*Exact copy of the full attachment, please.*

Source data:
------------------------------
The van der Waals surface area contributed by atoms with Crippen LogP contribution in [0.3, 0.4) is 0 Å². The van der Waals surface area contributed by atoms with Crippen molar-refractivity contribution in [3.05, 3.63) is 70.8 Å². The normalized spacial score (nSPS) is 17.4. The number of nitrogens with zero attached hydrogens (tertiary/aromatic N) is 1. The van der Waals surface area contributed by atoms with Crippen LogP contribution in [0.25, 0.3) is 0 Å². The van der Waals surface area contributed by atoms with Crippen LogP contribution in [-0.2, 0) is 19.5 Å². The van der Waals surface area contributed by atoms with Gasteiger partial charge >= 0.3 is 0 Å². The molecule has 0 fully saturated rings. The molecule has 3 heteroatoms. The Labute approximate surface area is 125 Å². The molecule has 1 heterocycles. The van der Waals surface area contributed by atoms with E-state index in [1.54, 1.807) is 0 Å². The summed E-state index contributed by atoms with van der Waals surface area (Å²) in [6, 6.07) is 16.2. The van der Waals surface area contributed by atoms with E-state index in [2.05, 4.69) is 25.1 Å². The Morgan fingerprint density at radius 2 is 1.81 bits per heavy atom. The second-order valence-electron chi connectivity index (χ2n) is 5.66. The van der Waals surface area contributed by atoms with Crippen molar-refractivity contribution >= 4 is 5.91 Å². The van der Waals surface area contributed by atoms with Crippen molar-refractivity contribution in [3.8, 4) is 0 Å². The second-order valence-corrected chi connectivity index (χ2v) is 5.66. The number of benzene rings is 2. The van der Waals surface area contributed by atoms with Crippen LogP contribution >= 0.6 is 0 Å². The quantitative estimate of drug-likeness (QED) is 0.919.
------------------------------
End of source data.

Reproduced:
The van der Waals surface area contributed by atoms with Crippen LogP contribution in [0.3, 0.4) is 0 Å². The van der Waals surface area contributed by atoms with Crippen molar-refractivity contribution in [3.05, 3.63) is 70.8 Å². The normalized spacial score (nSPS) is 17.4. The number of nitrogens with zero attached hydrogens (tertiary/aromatic N) is 1. The van der Waals surface area contributed by atoms with Crippen LogP contribution in [0.25, 0.3) is 0 Å². The van der Waals surface area contributed by atoms with Crippen LogP contribution in [-0.2, 0) is 19.5 Å². The van der Waals surface area contributed by atoms with Gasteiger partial charge >= 0.3 is 0 Å². The molecule has 0 fully saturated rings. The molecule has 3 heteroatoms. The Labute approximate surface area is 125 Å². The molecule has 1 heterocycles. The van der Waals surface area contributed by atoms with E-state index in [1.54, 1.807) is 0 Å². The summed E-state index contributed by atoms with van der Waals surface area (Å²) in [6, 6.07) is 16.2. The van der Waals surface area contributed by atoms with E-state index in [2.05, 4.69) is 25.1 Å². The Morgan fingerprint density at radius 2 is 1.81 bits per heavy atom. The second-order valence-electron chi connectivity index (χ2n) is 5.66. The van der Waals surface area contributed by atoms with Crippen molar-refractivity contribution >= 4 is 5.91 Å². The van der Waals surface area contributed by atoms with Crippen molar-refractivity contribution in [3.8, 4) is 0 Å². The second-order valence-corrected chi connectivity index (χ2v) is 5.66. The number of benzene rings is 2. The van der Waals surface area contributed by atoms with Crippen LogP contribution >= 0.6 is 0 Å². The quantitative estimate of drug-likeness (QED) is 0.919.